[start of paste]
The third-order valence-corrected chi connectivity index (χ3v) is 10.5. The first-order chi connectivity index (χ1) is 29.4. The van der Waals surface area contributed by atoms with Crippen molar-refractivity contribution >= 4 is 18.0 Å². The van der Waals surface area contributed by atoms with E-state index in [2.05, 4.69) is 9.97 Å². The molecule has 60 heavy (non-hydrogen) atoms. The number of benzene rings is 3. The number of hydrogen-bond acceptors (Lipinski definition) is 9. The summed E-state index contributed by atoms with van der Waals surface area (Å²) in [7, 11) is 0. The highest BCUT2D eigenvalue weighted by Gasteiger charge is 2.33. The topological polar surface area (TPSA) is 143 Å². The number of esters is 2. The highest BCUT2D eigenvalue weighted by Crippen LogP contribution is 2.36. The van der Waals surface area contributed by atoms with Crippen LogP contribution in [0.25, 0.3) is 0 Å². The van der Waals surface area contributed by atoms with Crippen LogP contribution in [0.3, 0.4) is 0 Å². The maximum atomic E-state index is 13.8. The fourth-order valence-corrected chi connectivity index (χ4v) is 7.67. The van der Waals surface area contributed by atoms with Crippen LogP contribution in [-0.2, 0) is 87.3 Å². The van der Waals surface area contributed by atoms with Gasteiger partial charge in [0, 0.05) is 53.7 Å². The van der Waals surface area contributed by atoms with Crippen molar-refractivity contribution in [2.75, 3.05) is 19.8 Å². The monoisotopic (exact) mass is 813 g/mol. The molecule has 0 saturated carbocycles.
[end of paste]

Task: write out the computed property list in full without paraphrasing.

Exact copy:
The third-order valence-corrected chi connectivity index (χ3v) is 10.5. The first-order chi connectivity index (χ1) is 29.4. The van der Waals surface area contributed by atoms with Crippen molar-refractivity contribution >= 4 is 18.0 Å². The van der Waals surface area contributed by atoms with E-state index in [2.05, 4.69) is 9.97 Å². The molecule has 60 heavy (non-hydrogen) atoms. The number of benzene rings is 3. The number of hydrogen-bond acceptors (Lipinski definition) is 9. The summed E-state index contributed by atoms with van der Waals surface area (Å²) in [7, 11) is 0. The highest BCUT2D eigenvalue weighted by Gasteiger charge is 2.33. The topological polar surface area (TPSA) is 143 Å². The number of esters is 2. The highest BCUT2D eigenvalue weighted by Crippen LogP contribution is 2.36. The van der Waals surface area contributed by atoms with Crippen LogP contribution in [0.25, 0.3) is 0 Å². The van der Waals surface area contributed by atoms with Crippen LogP contribution in [0.3, 0.4) is 0 Å². The maximum atomic E-state index is 13.8. The fourth-order valence-corrected chi connectivity index (χ4v) is 7.67. The van der Waals surface area contributed by atoms with Crippen LogP contribution in [-0.2, 0) is 87.3 Å². The van der Waals surface area contributed by atoms with Gasteiger partial charge in [0, 0.05) is 53.7 Å². The van der Waals surface area contributed by atoms with Crippen molar-refractivity contribution in [2.75, 3.05) is 19.8 Å². The monoisotopic (exact) mass is 813 g/mol. The molecule has 0 saturated carbocycles.